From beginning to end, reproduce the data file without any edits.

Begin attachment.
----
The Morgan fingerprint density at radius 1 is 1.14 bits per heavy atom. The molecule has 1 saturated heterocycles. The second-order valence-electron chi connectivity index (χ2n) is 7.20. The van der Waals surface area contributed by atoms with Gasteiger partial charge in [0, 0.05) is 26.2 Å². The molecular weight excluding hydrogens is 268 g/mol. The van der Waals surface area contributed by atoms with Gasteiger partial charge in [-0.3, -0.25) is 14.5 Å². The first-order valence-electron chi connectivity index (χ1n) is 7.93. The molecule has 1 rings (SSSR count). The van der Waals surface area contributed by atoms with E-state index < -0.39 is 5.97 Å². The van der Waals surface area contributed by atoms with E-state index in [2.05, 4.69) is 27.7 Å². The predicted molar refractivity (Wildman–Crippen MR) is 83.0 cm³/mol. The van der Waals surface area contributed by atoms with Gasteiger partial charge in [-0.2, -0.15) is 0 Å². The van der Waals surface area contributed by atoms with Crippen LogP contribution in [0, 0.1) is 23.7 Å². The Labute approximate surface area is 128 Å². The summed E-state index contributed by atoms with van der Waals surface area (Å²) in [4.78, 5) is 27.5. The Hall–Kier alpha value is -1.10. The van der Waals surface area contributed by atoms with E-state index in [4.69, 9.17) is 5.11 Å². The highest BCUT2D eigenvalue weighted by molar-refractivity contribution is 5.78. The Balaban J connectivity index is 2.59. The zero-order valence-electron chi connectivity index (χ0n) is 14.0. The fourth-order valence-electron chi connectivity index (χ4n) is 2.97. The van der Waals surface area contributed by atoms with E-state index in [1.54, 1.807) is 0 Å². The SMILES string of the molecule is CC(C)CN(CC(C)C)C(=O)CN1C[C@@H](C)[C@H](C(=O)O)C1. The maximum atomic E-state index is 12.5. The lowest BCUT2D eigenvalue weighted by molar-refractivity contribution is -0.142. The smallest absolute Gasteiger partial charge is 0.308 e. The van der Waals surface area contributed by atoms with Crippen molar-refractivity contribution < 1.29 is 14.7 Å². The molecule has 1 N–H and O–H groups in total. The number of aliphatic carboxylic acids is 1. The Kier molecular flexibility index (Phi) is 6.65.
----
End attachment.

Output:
The Morgan fingerprint density at radius 1 is 1.14 bits per heavy atom. The molecule has 1 saturated heterocycles. The second-order valence-electron chi connectivity index (χ2n) is 7.20. The van der Waals surface area contributed by atoms with Gasteiger partial charge in [0, 0.05) is 26.2 Å². The molecular weight excluding hydrogens is 268 g/mol. The van der Waals surface area contributed by atoms with Gasteiger partial charge in [-0.3, -0.25) is 14.5 Å². The first-order valence-electron chi connectivity index (χ1n) is 7.93. The molecule has 1 rings (SSSR count). The van der Waals surface area contributed by atoms with E-state index < -0.39 is 5.97 Å². The van der Waals surface area contributed by atoms with E-state index in [2.05, 4.69) is 27.7 Å². The predicted molar refractivity (Wildman–Crippen MR) is 83.0 cm³/mol. The van der Waals surface area contributed by atoms with Gasteiger partial charge in [-0.2, -0.15) is 0 Å². The van der Waals surface area contributed by atoms with Crippen LogP contribution in [0, 0.1) is 23.7 Å². The Labute approximate surface area is 128 Å². The summed E-state index contributed by atoms with van der Waals surface area (Å²) in [4.78, 5) is 27.5. The Hall–Kier alpha value is -1.10. The van der Waals surface area contributed by atoms with E-state index in [4.69, 9.17) is 5.11 Å². The highest BCUT2D eigenvalue weighted by molar-refractivity contribution is 5.78. The Balaban J connectivity index is 2.59. The zero-order valence-electron chi connectivity index (χ0n) is 14.0. The fourth-order valence-electron chi connectivity index (χ4n) is 2.97. The van der Waals surface area contributed by atoms with E-state index in [1.54, 1.807) is 0 Å². The SMILES string of the molecule is CC(C)CN(CC(C)C)C(=O)CN1C[C@@H](C)[C@H](C(=O)O)C1. The maximum atomic E-state index is 12.5. The lowest BCUT2D eigenvalue weighted by molar-refractivity contribution is -0.142. The smallest absolute Gasteiger partial charge is 0.308 e. The van der Waals surface area contributed by atoms with Crippen molar-refractivity contribution < 1.29 is 14.7 Å². The molecule has 1 N–H and O–H groups in total. The number of aliphatic carboxylic acids is 1. The Kier molecular flexibility index (Phi) is 6.65.